Whether you are just beginning your college journey or continuing the trudge through semesters, we are all unified by the fact that our venture for higher education has a price tag — and a rather hefty one to boot.
CaliforniaColleges.edu estimates that a yearly sum of full-time education at a California State University will run $23,444 and $24,299 for on-campus and off-campus students respectively. Multiply that by the years you spend at the university — loans or no loans — a sprint for a professional degree is going to equate that of a down payment on a mortgage.
It would be naive to simply assert that a college education does not benefit the person who earns one. The act of earning the liberal education that humans throughout history have dreamt of and being able to show an employer that you are capable of completing some-120 units, is not to be underestimated.
But one cannot critically examine the benefits of a college education without questioning its cost — especially with the current and future shape of the U.S. job market.
A New York Times article analyzed a study, showing that while the U.S. economy was in recession — though jobs were lost no matter how much education a person had — bearers of bachelor’s degrees as a group lost fewer jobs compared to their high school diploma and associate’s degree counterparts.
“People with four-year college degrees saw a 5 percent drop in wages, compared with a 12 percent decrease for their peers with associate’s degrees, and a 10 percent decline for high school graduates,” the article said.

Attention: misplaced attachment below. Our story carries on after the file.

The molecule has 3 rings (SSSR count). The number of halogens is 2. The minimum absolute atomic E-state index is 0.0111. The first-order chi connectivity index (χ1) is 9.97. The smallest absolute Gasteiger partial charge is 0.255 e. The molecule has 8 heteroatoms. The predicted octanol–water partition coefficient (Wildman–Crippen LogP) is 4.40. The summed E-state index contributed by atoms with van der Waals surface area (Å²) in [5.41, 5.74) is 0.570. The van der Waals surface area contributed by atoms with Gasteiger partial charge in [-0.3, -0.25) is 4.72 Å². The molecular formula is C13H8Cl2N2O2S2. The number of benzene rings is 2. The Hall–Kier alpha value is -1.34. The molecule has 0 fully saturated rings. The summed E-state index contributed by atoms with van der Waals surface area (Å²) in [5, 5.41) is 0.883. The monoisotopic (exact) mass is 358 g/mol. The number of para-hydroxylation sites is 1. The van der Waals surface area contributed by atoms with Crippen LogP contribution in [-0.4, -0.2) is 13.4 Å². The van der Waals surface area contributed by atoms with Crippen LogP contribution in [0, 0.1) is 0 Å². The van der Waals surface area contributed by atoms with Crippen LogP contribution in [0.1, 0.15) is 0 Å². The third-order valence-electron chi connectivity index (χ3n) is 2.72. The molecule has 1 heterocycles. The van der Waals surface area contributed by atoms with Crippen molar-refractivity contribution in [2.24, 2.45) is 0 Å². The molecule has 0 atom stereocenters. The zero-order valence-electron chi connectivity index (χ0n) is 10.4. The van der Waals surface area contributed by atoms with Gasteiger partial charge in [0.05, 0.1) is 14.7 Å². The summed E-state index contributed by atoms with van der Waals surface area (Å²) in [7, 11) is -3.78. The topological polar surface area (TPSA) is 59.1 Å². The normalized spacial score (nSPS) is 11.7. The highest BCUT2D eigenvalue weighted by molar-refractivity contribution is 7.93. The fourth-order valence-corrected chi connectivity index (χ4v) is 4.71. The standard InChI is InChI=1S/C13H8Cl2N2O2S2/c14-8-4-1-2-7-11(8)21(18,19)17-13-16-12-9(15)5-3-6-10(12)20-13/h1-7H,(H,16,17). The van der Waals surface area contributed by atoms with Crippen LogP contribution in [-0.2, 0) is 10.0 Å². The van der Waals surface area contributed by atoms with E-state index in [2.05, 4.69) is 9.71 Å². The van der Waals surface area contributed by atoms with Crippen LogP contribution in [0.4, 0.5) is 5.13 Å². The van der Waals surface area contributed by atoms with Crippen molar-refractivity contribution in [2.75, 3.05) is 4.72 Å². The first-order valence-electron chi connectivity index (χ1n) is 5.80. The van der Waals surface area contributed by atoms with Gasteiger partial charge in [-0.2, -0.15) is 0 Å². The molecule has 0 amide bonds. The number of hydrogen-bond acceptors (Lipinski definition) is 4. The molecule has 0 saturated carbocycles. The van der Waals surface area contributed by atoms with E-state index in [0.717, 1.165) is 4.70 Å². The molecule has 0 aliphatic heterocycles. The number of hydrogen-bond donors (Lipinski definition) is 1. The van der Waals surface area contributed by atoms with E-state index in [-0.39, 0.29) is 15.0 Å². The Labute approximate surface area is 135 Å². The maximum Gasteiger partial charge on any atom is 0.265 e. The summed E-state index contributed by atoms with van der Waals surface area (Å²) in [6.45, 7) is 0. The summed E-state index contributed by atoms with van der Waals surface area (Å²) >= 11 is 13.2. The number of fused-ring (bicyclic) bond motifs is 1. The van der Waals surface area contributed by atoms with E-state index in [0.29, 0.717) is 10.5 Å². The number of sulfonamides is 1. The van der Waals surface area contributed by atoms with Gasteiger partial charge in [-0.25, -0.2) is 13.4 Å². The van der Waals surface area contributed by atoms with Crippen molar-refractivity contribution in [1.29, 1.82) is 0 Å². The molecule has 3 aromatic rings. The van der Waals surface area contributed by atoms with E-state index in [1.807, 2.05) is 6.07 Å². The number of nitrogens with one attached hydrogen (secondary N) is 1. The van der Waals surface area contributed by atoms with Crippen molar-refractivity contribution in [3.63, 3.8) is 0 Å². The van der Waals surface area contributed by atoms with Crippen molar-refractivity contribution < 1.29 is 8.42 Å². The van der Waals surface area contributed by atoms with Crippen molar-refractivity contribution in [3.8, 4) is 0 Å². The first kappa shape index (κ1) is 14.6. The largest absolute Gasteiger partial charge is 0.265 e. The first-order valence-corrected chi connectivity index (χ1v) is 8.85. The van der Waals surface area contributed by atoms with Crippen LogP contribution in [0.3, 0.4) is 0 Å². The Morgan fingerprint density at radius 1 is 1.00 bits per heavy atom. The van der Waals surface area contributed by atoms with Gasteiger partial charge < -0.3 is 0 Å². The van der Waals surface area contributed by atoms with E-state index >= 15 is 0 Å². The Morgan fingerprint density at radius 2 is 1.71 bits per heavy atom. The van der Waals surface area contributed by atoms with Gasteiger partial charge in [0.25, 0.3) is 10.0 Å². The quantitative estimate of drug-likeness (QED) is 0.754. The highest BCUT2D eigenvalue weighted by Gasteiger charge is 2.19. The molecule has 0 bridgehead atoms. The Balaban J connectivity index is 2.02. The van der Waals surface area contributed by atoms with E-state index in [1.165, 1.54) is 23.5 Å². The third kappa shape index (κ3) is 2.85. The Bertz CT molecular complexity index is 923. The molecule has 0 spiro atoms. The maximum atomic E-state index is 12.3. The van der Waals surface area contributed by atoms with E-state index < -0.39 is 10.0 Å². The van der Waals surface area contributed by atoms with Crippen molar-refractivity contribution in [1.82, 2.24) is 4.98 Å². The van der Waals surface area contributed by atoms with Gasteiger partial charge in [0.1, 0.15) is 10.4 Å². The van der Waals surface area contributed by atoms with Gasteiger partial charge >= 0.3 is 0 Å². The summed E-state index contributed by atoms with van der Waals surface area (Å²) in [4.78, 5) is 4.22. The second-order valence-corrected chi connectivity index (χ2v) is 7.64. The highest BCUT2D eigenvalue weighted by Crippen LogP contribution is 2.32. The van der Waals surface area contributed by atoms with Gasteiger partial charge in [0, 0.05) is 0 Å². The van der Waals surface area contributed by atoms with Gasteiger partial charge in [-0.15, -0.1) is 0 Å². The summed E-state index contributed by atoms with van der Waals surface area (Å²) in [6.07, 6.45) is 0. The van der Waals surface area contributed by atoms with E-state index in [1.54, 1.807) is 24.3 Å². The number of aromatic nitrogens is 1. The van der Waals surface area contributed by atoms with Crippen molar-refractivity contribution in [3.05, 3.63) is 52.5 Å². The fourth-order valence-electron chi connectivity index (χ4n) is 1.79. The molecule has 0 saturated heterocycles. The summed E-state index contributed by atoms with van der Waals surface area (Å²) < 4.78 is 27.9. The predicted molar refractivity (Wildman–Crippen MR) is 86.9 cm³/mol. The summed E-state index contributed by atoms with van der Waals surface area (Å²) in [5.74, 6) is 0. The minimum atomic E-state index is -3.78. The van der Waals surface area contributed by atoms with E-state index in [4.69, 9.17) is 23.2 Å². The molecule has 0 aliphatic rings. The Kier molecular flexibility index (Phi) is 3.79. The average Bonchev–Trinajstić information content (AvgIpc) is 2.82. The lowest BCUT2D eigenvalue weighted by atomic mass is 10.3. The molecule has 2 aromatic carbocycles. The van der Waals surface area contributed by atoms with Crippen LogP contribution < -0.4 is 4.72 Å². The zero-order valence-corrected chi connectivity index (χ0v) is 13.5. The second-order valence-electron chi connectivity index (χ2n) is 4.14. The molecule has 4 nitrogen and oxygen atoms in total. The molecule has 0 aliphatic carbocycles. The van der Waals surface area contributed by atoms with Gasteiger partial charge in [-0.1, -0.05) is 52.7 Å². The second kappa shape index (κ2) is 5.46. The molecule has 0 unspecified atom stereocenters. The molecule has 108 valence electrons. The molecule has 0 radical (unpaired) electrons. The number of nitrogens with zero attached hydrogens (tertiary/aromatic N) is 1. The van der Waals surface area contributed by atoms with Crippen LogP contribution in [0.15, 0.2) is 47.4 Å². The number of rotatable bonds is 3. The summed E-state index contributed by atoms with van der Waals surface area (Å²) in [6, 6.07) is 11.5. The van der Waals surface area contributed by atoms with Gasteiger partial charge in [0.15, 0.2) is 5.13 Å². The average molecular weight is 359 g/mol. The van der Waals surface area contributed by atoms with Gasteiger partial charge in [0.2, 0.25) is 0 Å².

CollegeBoard analyzed the economic benefits to a college education. “Adults with college degrees are more likely than others to receive health and pension benefits with their jobs. They are less likely to be unemployed or to rely on public income support payments.” Being that health care costs are skyrocketing, the prospect of being able to secure a job that ensures proper health coverage is more prudent than ever.
Solid health care coverage, and higher shots of securing a job are noble reasons to desire a college degree. But what kind of burden will that hefty education bill place on the student that dare go for such a path?
The Federal Student Aid office recommends loan borrowers keep in mind their monthly payments against what they expect to earn out of college. “Your student loan payments should be only a small percentage of your salary after you graduate, so it’s important not to borrow more than you need for your school-related expenses.”
The Financial Aid office at Columbia University echoed the sentiment. “If you’re a student, your payments shouldn’t exceed 8% to 10% of your expected monthly gross income once you graduate.”
For some, minimizing the cost of borrowing for school is not just isolated to tuition or books. The cost of living, transportation and everything scholastically non-related need to be taken into account. This can make the true cost of a college education exponentially greater than estimated.
No doubt, the networking, growth and learning opportunities that one gains in college will shape that person into one more capable of supporting themselves and a family than if they had not gone.
But school officials, professors, parents and students themselves should continue, or at least start, having that regular, healthy conversation about how much their pursuits cost. Giving that real situation a routine check and possible balance can only help ensure that decision to pursue college will not be a regretted one, but the smartest one.